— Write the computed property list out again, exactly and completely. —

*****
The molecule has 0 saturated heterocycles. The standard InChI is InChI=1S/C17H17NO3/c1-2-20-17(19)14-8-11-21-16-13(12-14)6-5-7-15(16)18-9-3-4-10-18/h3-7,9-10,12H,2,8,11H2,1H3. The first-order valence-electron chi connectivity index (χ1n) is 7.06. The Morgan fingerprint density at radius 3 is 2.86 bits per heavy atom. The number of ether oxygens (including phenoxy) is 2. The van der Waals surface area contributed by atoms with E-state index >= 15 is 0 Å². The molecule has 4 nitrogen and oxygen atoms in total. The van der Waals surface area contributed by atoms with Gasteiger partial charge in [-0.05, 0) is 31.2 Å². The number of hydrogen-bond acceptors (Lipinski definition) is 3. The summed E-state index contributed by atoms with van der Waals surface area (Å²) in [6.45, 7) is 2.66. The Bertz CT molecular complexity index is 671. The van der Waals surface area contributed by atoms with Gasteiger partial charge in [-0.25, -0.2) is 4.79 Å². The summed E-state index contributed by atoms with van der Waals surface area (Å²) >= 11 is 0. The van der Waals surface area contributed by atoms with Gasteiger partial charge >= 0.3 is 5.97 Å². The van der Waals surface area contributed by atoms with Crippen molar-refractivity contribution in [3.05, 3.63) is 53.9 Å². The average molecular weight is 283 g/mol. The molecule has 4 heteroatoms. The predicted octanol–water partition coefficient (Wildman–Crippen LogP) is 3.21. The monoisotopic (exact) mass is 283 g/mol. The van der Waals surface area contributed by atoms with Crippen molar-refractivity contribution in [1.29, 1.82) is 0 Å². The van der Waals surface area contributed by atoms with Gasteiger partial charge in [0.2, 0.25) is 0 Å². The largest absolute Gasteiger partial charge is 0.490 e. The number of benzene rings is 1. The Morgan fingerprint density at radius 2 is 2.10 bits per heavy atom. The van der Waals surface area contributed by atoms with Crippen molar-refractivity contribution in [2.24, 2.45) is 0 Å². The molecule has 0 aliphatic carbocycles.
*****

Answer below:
The molecule has 0 saturated heterocycles. The standard InChI is InChI=1S/C17H17NO3/c1-2-20-17(19)14-8-11-21-16-13(12-14)6-5-7-15(16)18-9-3-4-10-18/h3-7,9-10,12H,2,8,11H2,1H3. The first-order valence-electron chi connectivity index (χ1n) is 7.06. The Morgan fingerprint density at radius 3 is 2.86 bits per heavy atom. The number of ether oxygens (including phenoxy) is 2. The van der Waals surface area contributed by atoms with E-state index >= 15 is 0 Å². The molecule has 4 nitrogen and oxygen atoms in total. The van der Waals surface area contributed by atoms with Gasteiger partial charge in [-0.05, 0) is 31.2 Å². The number of hydrogen-bond acceptors (Lipinski definition) is 3. The summed E-state index contributed by atoms with van der Waals surface area (Å²) in [6.45, 7) is 2.66. The Bertz CT molecular complexity index is 671. The van der Waals surface area contributed by atoms with Gasteiger partial charge in [-0.25, -0.2) is 4.79 Å². The summed E-state index contributed by atoms with van der Waals surface area (Å²) >= 11 is 0. The van der Waals surface area contributed by atoms with Gasteiger partial charge >= 0.3 is 5.97 Å². The van der Waals surface area contributed by atoms with Crippen molar-refractivity contribution in [3.05, 3.63) is 53.9 Å². The average molecular weight is 283 g/mol. The molecule has 4 heteroatoms. The predicted octanol–water partition coefficient (Wildman–Crippen LogP) is 3.21. The monoisotopic (exact) mass is 283 g/mol. The van der Waals surface area contributed by atoms with Crippen molar-refractivity contribution in [1.29, 1.82) is 0 Å². The van der Waals surface area contributed by atoms with Gasteiger partial charge in [0.2, 0.25) is 0 Å². The largest absolute Gasteiger partial charge is 0.490 e. The number of benzene rings is 1. The Morgan fingerprint density at radius 2 is 2.10 bits per heavy atom. The van der Waals surface area contributed by atoms with Crippen molar-refractivity contribution in [2.24, 2.45) is 0 Å². The molecule has 0 aliphatic carbocycles.